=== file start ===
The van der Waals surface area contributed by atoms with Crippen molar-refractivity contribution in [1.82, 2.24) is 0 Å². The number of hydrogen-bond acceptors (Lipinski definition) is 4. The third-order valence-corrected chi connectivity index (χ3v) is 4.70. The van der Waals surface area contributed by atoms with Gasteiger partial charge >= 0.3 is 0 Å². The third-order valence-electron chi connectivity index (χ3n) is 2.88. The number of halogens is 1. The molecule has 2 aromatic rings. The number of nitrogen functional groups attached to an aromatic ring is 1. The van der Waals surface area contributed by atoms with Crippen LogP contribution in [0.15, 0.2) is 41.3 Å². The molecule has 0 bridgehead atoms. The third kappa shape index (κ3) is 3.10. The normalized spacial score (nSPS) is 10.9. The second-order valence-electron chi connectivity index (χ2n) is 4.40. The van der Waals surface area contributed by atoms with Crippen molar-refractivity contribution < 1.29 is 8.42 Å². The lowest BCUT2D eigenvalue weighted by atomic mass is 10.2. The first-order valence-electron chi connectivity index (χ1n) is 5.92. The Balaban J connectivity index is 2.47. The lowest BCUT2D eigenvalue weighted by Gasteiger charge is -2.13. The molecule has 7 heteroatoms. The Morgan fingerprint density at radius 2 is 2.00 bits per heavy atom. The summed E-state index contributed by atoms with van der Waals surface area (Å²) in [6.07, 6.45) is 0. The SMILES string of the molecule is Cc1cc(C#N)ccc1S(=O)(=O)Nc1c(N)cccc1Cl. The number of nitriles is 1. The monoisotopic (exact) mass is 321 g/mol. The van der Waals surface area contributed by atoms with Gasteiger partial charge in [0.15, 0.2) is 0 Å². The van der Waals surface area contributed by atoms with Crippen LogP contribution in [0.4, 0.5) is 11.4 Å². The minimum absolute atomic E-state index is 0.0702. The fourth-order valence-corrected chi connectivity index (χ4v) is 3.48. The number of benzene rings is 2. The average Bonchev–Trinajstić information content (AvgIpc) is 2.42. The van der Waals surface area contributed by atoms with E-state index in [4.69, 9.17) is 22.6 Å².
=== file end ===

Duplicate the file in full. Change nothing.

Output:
The van der Waals surface area contributed by atoms with Crippen molar-refractivity contribution in [1.82, 2.24) is 0 Å². The number of hydrogen-bond acceptors (Lipinski definition) is 4. The third-order valence-corrected chi connectivity index (χ3v) is 4.70. The van der Waals surface area contributed by atoms with Gasteiger partial charge >= 0.3 is 0 Å². The third-order valence-electron chi connectivity index (χ3n) is 2.88. The number of halogens is 1. The molecule has 2 aromatic rings. The number of nitrogen functional groups attached to an aromatic ring is 1. The van der Waals surface area contributed by atoms with Crippen LogP contribution in [0.15, 0.2) is 41.3 Å². The molecule has 0 bridgehead atoms. The third kappa shape index (κ3) is 3.10. The normalized spacial score (nSPS) is 10.9. The second-order valence-electron chi connectivity index (χ2n) is 4.40. The van der Waals surface area contributed by atoms with Crippen molar-refractivity contribution < 1.29 is 8.42 Å². The lowest BCUT2D eigenvalue weighted by atomic mass is 10.2. The first-order valence-electron chi connectivity index (χ1n) is 5.92. The Balaban J connectivity index is 2.47. The lowest BCUT2D eigenvalue weighted by Gasteiger charge is -2.13. The molecule has 7 heteroatoms. The Morgan fingerprint density at radius 2 is 2.00 bits per heavy atom. The summed E-state index contributed by atoms with van der Waals surface area (Å²) in [6.07, 6.45) is 0. The SMILES string of the molecule is Cc1cc(C#N)ccc1S(=O)(=O)Nc1c(N)cccc1Cl. The number of nitriles is 1. The monoisotopic (exact) mass is 321 g/mol. The van der Waals surface area contributed by atoms with Gasteiger partial charge in [0.15, 0.2) is 0 Å². The van der Waals surface area contributed by atoms with Crippen LogP contribution in [0.4, 0.5) is 11.4 Å². The minimum absolute atomic E-state index is 0.0702. The fourth-order valence-corrected chi connectivity index (χ4v) is 3.48. The number of benzene rings is 2. The average Bonchev–Trinajstić information content (AvgIpc) is 2.42. The van der Waals surface area contributed by atoms with E-state index in [4.69, 9.17) is 22.6 Å².